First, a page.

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Flying Androids: Future Drones to Work Like Humans

Marines Hot Hook-Ups
Marines rush toward a hovering K-MAX unmanned helicopter in Helmand province, Afghanistan, May 22. (Image credit: Regional Command Southwest | US Marine Corps)

Drones of the future could look like giant, flying androids. Engineers are testing how to attach limbs to pilotless aircraft to do work too dangerous for humans.

Unmanned aerial vehicles (UAVs) are already used for air strikes, surveillance, monitoring storms and transporting cargo. But with dexterous arms, drones also could conduct rescues, perform disaster relief operations and tackle tricky infrastructure repairs, researchers say.

"Instead of hoisting someone up to a bridge, these robots might be equipped to fly up to the bridge and start welding," Drexel University researcher Paul Oh said.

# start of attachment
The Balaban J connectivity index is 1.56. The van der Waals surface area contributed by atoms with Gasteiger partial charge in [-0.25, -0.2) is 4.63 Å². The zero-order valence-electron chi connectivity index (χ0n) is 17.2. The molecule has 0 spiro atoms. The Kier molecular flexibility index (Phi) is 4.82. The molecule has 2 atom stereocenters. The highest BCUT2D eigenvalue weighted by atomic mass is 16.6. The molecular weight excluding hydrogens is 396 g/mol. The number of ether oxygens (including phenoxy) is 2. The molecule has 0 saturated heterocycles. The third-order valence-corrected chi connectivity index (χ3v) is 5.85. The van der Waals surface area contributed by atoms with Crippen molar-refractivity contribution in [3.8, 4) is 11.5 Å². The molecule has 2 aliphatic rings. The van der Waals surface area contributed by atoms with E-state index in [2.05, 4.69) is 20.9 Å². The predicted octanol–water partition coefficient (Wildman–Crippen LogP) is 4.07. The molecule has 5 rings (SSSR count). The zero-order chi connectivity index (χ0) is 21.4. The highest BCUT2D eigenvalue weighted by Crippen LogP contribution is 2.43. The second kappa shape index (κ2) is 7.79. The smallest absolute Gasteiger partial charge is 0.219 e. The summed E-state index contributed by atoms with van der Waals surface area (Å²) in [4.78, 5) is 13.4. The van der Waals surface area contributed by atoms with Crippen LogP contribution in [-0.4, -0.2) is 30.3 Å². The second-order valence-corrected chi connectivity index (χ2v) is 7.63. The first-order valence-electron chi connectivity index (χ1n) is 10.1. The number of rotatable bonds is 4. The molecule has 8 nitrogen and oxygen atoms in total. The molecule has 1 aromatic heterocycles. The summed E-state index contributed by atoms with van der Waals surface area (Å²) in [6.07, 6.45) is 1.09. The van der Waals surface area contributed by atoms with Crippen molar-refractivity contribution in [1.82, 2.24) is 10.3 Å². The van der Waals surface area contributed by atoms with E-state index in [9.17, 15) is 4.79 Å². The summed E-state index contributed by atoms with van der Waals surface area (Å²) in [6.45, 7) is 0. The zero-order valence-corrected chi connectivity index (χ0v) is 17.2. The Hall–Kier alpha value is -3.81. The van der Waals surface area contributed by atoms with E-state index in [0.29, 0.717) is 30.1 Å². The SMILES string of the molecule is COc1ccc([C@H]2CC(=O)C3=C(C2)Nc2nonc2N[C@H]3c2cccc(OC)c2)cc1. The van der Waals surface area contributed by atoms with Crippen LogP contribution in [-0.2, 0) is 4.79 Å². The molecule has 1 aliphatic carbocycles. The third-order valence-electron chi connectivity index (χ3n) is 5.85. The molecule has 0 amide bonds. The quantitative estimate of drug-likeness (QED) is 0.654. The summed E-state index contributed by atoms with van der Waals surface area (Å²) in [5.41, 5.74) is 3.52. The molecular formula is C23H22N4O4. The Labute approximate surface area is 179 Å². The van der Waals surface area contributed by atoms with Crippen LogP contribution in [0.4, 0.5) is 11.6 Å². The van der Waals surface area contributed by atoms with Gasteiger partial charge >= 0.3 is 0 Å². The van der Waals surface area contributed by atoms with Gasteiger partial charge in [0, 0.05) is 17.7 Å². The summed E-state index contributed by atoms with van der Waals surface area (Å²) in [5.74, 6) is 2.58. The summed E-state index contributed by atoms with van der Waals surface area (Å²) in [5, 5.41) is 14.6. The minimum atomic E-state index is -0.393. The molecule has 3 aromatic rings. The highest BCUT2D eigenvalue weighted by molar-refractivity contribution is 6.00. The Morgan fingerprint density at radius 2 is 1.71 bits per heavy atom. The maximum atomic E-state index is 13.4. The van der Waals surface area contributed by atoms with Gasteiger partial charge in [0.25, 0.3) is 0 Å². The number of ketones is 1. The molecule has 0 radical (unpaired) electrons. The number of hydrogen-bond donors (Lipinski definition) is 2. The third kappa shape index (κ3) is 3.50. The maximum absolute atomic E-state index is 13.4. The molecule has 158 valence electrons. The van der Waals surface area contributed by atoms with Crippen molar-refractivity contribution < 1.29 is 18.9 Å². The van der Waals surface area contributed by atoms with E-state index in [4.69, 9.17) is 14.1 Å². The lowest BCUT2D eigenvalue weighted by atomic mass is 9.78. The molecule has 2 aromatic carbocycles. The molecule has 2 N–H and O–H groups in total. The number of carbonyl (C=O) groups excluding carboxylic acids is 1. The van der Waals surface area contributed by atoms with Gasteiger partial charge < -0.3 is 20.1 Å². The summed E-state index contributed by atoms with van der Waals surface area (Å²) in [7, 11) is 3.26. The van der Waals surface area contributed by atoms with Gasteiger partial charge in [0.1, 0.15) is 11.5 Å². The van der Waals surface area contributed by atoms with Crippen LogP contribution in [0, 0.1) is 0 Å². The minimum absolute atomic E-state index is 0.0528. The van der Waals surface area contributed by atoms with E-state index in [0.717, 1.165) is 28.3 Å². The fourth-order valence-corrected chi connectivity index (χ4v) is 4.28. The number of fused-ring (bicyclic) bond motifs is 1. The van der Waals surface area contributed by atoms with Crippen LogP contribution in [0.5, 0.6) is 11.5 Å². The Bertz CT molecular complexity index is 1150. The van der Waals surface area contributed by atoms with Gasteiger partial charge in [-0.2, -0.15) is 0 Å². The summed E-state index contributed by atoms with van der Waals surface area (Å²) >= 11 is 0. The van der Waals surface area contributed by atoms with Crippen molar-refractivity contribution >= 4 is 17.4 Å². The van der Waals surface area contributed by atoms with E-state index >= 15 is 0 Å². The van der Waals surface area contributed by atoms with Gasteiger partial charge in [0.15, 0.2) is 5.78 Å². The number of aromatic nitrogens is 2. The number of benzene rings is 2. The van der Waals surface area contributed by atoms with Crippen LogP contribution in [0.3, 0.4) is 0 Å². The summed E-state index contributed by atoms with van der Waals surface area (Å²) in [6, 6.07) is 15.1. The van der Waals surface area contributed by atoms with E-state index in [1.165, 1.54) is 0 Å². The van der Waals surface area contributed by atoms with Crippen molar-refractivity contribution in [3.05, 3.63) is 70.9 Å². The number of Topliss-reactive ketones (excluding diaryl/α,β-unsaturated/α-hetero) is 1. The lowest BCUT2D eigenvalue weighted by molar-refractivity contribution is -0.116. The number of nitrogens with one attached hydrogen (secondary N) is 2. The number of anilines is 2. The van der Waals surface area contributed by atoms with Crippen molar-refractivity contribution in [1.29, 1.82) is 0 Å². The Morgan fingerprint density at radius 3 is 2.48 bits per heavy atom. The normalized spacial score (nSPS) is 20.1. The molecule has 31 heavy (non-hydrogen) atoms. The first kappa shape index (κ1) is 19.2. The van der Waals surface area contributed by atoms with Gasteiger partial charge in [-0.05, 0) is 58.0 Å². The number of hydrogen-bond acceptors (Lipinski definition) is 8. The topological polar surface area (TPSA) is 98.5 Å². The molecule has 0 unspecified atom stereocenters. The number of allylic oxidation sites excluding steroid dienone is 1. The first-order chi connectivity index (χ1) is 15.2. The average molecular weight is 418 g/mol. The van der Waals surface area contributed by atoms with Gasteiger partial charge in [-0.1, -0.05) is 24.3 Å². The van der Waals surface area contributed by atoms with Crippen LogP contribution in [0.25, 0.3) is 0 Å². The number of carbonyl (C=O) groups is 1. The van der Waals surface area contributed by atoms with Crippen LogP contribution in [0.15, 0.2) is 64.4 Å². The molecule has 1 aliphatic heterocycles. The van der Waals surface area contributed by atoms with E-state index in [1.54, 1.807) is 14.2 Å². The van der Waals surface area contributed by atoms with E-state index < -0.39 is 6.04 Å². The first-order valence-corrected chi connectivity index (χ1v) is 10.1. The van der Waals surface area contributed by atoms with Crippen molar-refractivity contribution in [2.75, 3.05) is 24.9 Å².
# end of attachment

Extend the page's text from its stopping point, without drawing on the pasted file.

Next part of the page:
With a grant from the National Science Foundation, Oh and his team at the Pennsylvania university plan to examine the reaction forces and torques (twisting forces) involved when robotic arms are added to drones. The researchers also will study how such "Mobile Manipulating UAVs" could interact with objects on the ground without disrupting their own stability.

"Like all things that fly, you want to make sure they don’t crash, and as this type of flying robot starts manipulating things in its environment, it can often destabilize the vehicle," Oh explained in a statement from Drexel. "This is a very challenging design problem that nobody else has ever really attacked."

For their research, Oh and his team plan to fit robotic arms and hands onto a gantry system that is designed to mimic a drone's movements. Eventually, Oh hopes to build a working prototype of the aircraft, according to the statement.

Megan Gannon
Megan has been writing for Live Science and Space.com since 2012. Her interests range from archaeology to space exploration, and she has a bachelor's degree in English and art history from New York University. Megan spent two years as a reporter on the national desk at NewsCore. She has watched dinosaur auctions, witnessed rocket launches, licked ancient pottery sherds in Cyprus and flown in zero gravity. Follow her on Twitter and Google+.